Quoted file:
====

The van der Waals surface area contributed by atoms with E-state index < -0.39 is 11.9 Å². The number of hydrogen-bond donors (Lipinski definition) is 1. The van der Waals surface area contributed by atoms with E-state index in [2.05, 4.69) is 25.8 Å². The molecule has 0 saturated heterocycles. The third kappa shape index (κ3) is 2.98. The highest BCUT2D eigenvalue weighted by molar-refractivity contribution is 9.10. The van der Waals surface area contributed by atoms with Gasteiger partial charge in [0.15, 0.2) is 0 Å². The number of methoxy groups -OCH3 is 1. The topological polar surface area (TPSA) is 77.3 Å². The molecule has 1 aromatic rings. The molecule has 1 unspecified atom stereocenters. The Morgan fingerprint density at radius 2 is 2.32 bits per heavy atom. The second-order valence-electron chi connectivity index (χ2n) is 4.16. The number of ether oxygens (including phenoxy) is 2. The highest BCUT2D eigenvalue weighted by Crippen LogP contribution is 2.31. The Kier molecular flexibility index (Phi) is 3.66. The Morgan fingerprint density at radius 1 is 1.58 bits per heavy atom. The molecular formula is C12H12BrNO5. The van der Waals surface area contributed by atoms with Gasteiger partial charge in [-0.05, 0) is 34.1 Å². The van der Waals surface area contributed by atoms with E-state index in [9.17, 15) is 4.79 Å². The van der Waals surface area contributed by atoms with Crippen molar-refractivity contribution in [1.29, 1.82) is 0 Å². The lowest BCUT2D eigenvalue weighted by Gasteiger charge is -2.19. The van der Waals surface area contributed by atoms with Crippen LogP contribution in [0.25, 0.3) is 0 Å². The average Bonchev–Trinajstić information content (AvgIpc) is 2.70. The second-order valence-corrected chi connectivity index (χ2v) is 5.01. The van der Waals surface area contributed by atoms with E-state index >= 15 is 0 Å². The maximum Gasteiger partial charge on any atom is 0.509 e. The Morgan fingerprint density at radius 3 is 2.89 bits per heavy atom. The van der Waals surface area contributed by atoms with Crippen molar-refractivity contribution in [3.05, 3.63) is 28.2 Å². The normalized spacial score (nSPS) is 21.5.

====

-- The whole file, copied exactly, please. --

The van der Waals surface area contributed by atoms with E-state index < -0.39 is 11.9 Å². The number of hydrogen-bond donors (Lipinski definition) is 1. The van der Waals surface area contributed by atoms with E-state index in [2.05, 4.69) is 25.8 Å². The molecule has 0 saturated heterocycles. The third kappa shape index (κ3) is 2.98. The highest BCUT2D eigenvalue weighted by molar-refractivity contribution is 9.10. The van der Waals surface area contributed by atoms with Gasteiger partial charge in [0.15, 0.2) is 0 Å². The number of methoxy groups -OCH3 is 1. The topological polar surface area (TPSA) is 77.3 Å². The molecule has 1 aromatic rings. The molecule has 1 unspecified atom stereocenters. The Morgan fingerprint density at radius 2 is 2.32 bits per heavy atom. The second-order valence-electron chi connectivity index (χ2n) is 4.16. The number of ether oxygens (including phenoxy) is 2. The highest BCUT2D eigenvalue weighted by Crippen LogP contribution is 2.31. The Kier molecular flexibility index (Phi) is 3.66. The Morgan fingerprint density at radius 1 is 1.58 bits per heavy atom. The molecular formula is C12H12BrNO5. The van der Waals surface area contributed by atoms with Gasteiger partial charge in [-0.05, 0) is 34.1 Å². The van der Waals surface area contributed by atoms with E-state index in [9.17, 15) is 4.79 Å². The van der Waals surface area contributed by atoms with Crippen molar-refractivity contribution in [1.29, 1.82) is 0 Å². The lowest BCUT2D eigenvalue weighted by Gasteiger charge is -2.19. The van der Waals surface area contributed by atoms with Crippen LogP contribution in [0.25, 0.3) is 0 Å². The average Bonchev–Trinajstić information content (AvgIpc) is 2.70. The second-order valence-corrected chi connectivity index (χ2v) is 5.01. The van der Waals surface area contributed by atoms with E-state index >= 15 is 0 Å². The maximum Gasteiger partial charge on any atom is 0.509 e. The Morgan fingerprint density at radius 3 is 2.89 bits per heavy atom. The van der Waals surface area contributed by atoms with Crippen molar-refractivity contribution in [3.05, 3.63) is 28.2 Å². The normalized spacial score (nSPS) is 21.5.